The Pensions Regulator (TPR) has produced a short report which summarises the key findings on its working practices, and the main recommendations which will be taken forward to address the challenges it faces. The report follows an external review commissioned by PwC and further research by Britain Thinks.

The review sought to understand the current perceptions of the Regulator, what the future risks for the Regulator might look like, and how their current approach may need to change in order to respond to those risks.

The way in which pensions are regulated will experience further changes this winter once the Department for Work and Pensions (DWP) publishes its white paper on the future of defined benefit (DB) pension schemes.

Review recommendations

The review provided a number of recommendations for TPR to consider. These were assessed in turn and then split into six key groups.

  1. External reputation
  2. TPR’s identity
  3. Broadening the regulatory approach
  4. Exercising the full range of powers
  5. Improving regulatory activity
  6. Evolving the operating model

How will TPR change?

In response to the recommendations, TPR will implement five main changes in order to become more effective and risk responsive. These were reported as:

  1. Clarifying their identify and improving how they engage

This change relates to TPR building and communicating a clearer identify across the wider industry. That way, priorities and focus areas can be understood by a broader range of stakeholders and other public bodies, such as the Financial Conduct Authority, HMRC and the Pensions Ombudsman.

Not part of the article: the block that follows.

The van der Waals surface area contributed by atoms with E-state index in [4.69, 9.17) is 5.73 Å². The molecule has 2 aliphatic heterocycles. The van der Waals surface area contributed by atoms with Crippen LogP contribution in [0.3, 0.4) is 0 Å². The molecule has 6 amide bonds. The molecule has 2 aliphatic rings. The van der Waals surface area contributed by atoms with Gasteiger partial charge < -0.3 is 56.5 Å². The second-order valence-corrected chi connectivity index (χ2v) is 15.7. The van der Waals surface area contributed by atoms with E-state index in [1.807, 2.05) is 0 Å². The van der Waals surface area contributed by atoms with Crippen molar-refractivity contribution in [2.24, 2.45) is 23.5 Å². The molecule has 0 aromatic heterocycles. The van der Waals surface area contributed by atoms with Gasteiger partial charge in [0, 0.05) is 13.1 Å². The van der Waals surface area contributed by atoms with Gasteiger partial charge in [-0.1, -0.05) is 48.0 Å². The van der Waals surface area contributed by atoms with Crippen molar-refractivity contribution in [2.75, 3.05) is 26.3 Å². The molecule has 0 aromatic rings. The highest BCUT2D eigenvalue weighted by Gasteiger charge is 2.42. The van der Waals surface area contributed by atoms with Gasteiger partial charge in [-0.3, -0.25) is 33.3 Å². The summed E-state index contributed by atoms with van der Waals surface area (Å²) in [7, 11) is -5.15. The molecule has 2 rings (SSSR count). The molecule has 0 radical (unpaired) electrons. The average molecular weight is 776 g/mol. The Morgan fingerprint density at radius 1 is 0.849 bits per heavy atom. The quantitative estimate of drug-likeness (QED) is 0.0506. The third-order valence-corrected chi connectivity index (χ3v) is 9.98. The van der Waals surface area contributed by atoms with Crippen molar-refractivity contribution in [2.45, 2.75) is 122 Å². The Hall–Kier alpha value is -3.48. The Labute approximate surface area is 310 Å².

1. Setting clear expectations

This involves being more prescriptive about what TPR expects from its stakeholders in order to meet their legal duties. Rather than introducing new requirements, the emphasis will be on being clearer in communications; an example being the provision of good and bad practise procedures.

TPR also promises to take action against those who are not meeting standards, and publicising the actions they have taken.

  1. Improving regulatory oversight

In order to improve regulatory oversight, TPR will aim to develop a broader range of approaches to their own responsibilities. This means abandoning the ‘educate, enable, enforce’ approach which it sees as no longer being an appropriate response to the wide range of responsibilities falling with TPR’s remit.

The use of data and better supporting technology will also become a more prominent part of TPR operations.

  1. Using a wider range of regulatory interventions

The fourth change which will be implemented by TPR relates to broadening its approach to casework in order to exercise its full range of legal powers across each of its pension responsibilities.

This will be supplemented through targeted communications and clear guidance.

  1. Being more efficient and effective

The final change is focused on improving efficiency, effectiveness, consistency of casework and other regulatory processes in order to create a more adaptable approach to the challenges which TPR faces.

Next steps

TPR is now undergoing the next phase in order to develop and pilot their new approach. A progress update is expected in spring 2018.

DWP white paper

As referenced, the review coincides with the DWP announcement to publish a white paper in winter about the future of DB pension schemes.

The DWP have said that the paper will provide “more proactive powers rather than reactive” for TPR, and consider innovative delivery structures such as consolidation.

Both the DWP white paper and TPR review signal a change to the way in which workplace pension schemes will be regulated. This is appropriate considering the vast recent changes which the industry has experienced, such as the introduction of auto-enrolment, the growing prominence of defined-contribution schemes, and the increased sophistication of pension scammers.

Therefore, we would encourage scheme trustees to be aware of the changes to regulatory procedures, and ensure that their own behaviour and practices are compatible with the new expectations that will be imposed.

For further information, please contact:

Stuart Evans, partner, Pensions

T: 0161 836 7793


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This blog is intended only as a synopsis of certain recent developments. If any matter referred to in this blog is sought to be relied upon, further advice should be obtained.